Project description:The centrosome consists of a pair of centrioles and surrounding pericentriolar material (PCM). Many vertebrate cells also have an array of granules, termed centriolar satellites, that localize around the centrosome and are associated with centrosome and cilium function. Centriole duplication occurs once per cell cycle and is effected by a set of proteins including PLK4, CEP192, CEP152, CEP63, and CPAP. Information on the relationships between these components is limited due to the difficulty in assaying interactions in the context of the centrosome. Here, we used proximity-dependent biotin identification (BioID) to identify proximity interactions among centriole duplication proteins. PLK4, CEP192, and CEP152 BioID identified known physically interacting proteins and a new interaction between CEP152 and CDK5RAP2 consistent with a function of CEP152 in PCM recruitment. BioID for CEP63 and its paralog CCDC67 revealed extensive proximity interactions with centriolar satellite proteins. Focusing on these satellite proteins identified two new regulators of centriole duplication, CCDC14 and KIAA0753. Both proteins colocalize with CEP63 to satellites, bind to CEP63, and identify other satellite proteins by BioID. KIAA0753 positively regulates centriole duplication and CEP63 centrosome localization, whereas CCDC14 negatively regulates both processes. These results suggest that centriolar satellites have a previously unappreciated function in regulating centriole duplication.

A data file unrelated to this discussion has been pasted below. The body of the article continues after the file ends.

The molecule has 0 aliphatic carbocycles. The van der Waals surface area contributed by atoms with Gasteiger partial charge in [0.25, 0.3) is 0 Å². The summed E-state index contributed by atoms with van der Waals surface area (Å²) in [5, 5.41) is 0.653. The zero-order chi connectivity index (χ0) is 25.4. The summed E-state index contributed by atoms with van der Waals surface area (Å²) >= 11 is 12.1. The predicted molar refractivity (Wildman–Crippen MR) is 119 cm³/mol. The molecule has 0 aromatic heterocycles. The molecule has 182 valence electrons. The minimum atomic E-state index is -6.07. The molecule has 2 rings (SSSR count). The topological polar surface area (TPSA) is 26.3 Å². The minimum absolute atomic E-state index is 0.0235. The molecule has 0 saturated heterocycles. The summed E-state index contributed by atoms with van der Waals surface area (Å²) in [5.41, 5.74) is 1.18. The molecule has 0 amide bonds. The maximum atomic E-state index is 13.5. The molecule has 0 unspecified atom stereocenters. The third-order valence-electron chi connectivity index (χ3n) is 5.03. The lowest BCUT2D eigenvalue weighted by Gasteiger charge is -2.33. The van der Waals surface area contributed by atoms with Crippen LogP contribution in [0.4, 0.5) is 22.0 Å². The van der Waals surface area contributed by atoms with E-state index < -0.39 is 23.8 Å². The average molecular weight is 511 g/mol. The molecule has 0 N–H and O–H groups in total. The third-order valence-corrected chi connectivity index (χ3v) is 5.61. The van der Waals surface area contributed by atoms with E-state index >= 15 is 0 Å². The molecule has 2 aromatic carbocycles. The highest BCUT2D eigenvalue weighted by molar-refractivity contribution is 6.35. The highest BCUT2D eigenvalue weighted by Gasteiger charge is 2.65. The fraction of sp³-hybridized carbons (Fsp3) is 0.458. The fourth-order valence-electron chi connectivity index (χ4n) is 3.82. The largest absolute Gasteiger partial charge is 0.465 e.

Project description:Centriole duplication is the process by which two new daughter centrioles are generated from the proximal end of preexisting mother centrioles. Accurate centriole duplication is important for many cellular and physiological events, including cell division and ciliogenesis. Centrosomal protein 4.1-associated protein (CPAP), centrosomal protein of 152 kDa (CEP152), and centrobin are known to be essential for centriole duplication. However, the precise mechanism by which they contribute to centriole duplication is not known. In this study, we show that centrobin interacts with CEP152 and CPAP, and the centrobin-CPAP interaction is critical for centriole duplication. Although depletion of centrobin from cells did not have an effect on the centriolar levels of CEP152, it caused the disappearance of CPAP from both the preexisting and newly formed centrioles. Moreover, exogenous expression of the CPAP-binding fragment of centrobin also caused the disappearance of CPAP from both the preexisting and newly synthesized centrioles, possibly in a dominant negative manner, thereby inhibiting centriole duplication and the PLK4 overexpression-mediated centrosome amplification. Interestingly, exogenous overexpression of CPAP in the centrobin-depleted cells did not restore CPAP localization to the centrioles. However, restoration of centrobin expression in the centrobin-depleted cells led to the reappearance of centriolar CPAP. Hence, we conclude that centrobin-CPAP interaction is critical for the recruitment of CPAP to procentrioles to promote the elongation of daughter centrioles and for the persistence of CPAP on preexisting mother centrioles. Our study indicates that regulation of CPAP levels on the centrioles by centrobin is critical for preserving the normal size, shape, and number of centrioles in the cell.